On Wednesday evening, a man walked into a Philadelphia-area liquor store wearing a New York Rangers jacket. This sparked a conversation with the check-out clerk, who urged him to vacate the premises and come back with a Flyers jacket. This eventually turned into a conversation about the Giants, whom the Rangers fan ruefully admitted he also supported.
"McAdoo's got to go," he opined.
"Thank God he turned us down," somebody in line responded.
What a difference a 9-1 record makes in the hearts and minds of men. Last year at this time, the public consensus still seemed to hold that Doug Pederson was little more than a placeholder, a guy whose chief qualification as Eagles head coach was that he actually wanted the job. Adam Gase and Ben McAdoo, two of the higher-profile candidates interviewed alongside Pederson, were both leading playoff teams in Miami and New York. The Eagles, meanwhile, were stumbling down the stretch.
Now, at dinner tables across the Philadelphia area, Pederson's name in being invoked in prayers of thanksgiving. Carson Wentz is probably a bit higher on the list, but the shift in public opinion regarding the head coach has been marked over the last month or so. One positive impression I've heard on several occasions in recent weeks concerns the adjustments that Pederson has made between the first and second halves of games. It's an astute observation, especially when you look at the way the Eagles have outperformed their opponents in the third quarter.
Heading into Sunday's game against the Bears, the Eagles have outscored their opponents 87-30 in the third quarters of games. That's an average of 8.7 points scored per game in the third quarter, the highest in the NFL. But there's another metric that, to me, is a better indication of Pederson's ability to adjust on the fly.
In the table below, you'll find three columns of numbers: average yards per play in the first half, average yards per play in the third quarter, and the difference between the two. As you can see, the Eagles have averaged nearly a yard-and-a-half more per play coming out of halftime compared with the first and second quarters. That's the third-best differential in the game, and it is particularly impressive when you consider that they've averaged a not-too-shabby 5.47 yards per play in the first half. In other words, the improvement isn't a function of poor first-half performance, as is the case with the Dolphins and Titans, whose first-half averages rank 32nd and 25th (the Eagles rank 15th).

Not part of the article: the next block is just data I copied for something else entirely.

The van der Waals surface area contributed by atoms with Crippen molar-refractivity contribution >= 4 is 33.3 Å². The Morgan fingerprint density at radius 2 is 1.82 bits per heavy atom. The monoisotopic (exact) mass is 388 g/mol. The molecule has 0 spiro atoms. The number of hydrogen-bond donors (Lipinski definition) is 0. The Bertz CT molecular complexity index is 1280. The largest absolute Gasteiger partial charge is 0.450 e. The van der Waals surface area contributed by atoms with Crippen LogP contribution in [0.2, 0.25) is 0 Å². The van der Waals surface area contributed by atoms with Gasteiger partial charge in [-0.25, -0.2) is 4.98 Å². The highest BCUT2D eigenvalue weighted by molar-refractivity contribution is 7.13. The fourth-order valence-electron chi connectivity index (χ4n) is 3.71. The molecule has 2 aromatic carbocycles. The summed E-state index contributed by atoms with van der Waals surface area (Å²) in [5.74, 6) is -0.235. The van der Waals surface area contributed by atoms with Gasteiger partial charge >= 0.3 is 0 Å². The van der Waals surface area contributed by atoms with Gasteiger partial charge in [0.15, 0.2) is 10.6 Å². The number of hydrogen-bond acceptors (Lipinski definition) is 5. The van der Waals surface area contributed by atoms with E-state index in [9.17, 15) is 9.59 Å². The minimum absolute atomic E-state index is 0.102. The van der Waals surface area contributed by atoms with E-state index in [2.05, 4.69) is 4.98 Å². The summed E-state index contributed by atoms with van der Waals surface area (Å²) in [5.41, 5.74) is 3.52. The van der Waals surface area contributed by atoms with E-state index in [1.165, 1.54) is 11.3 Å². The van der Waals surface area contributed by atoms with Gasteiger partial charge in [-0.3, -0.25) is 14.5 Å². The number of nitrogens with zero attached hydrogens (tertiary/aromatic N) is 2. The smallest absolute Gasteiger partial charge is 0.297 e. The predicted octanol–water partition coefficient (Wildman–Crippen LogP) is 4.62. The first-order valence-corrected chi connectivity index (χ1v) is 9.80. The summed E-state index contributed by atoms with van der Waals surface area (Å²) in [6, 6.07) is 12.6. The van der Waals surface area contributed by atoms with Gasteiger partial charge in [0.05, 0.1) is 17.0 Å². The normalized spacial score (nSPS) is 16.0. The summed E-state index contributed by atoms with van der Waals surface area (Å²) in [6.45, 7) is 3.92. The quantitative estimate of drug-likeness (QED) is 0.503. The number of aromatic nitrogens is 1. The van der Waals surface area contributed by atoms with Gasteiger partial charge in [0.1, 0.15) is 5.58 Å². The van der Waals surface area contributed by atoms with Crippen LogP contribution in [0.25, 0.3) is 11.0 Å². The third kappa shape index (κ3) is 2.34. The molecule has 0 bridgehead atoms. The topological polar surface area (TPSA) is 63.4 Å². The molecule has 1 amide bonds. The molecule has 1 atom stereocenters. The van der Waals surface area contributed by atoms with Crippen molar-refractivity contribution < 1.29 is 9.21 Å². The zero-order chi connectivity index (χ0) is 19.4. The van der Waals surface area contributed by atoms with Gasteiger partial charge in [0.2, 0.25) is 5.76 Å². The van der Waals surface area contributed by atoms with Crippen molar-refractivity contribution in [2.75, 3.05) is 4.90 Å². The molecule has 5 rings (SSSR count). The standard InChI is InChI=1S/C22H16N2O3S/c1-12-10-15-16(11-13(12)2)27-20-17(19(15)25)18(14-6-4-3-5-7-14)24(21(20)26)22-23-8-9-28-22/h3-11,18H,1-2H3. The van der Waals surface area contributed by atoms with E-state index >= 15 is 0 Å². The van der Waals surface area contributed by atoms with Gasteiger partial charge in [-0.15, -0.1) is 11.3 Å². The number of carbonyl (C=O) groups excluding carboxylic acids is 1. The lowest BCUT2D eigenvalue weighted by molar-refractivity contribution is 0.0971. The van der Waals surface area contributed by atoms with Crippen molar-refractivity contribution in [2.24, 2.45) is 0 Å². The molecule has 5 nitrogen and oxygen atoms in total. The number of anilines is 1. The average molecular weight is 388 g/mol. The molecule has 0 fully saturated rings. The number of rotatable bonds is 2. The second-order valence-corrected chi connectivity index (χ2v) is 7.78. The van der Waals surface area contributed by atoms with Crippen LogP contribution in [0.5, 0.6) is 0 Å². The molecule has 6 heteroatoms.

None of this is scientific, of course, especially if we're going to arbitrarily dismiss Gase and Mike Mularkey as special exceptions. But it is a good for-instance of something that has been a huge Eagles strength this season. Last week's win over the Cowboys was as good an example as any: After heading into halftime facing a 9-7 deficit, the Eagles scored touchdowns on all three of their third-quarter possessions, with drives of 75, 90, and 85 yards that wiped out a combined 12:20 of game clock.
Another game of note was that Week 6 win over the Panthers, when the two teams entered halftime tied 10-10. The Eagles' last four drives of the second quarter that night went for 1, minus-2, 18, and 12 yards, and overall in the first half they averaged just 20 yards per drive. In the third quarter, though, the Eagles scored on three of their four possessions, including drives of 75 and 45 yards to take a commanding 28-16 lead.
"I think schematically, we don't have to go back and reinvent a lot of things," Pederson said Wednesday. "We just kind of tweak what we have and try to make it better in-game. And then I do feel like our conditioning has been really good. We do so much up-tempo during games that you do see teams kind of wear out, especially in the second half of games. It's just a tribute to the offensive line, their conditioning, being able to sustain blocks, and they do a great job with double teams and things like that."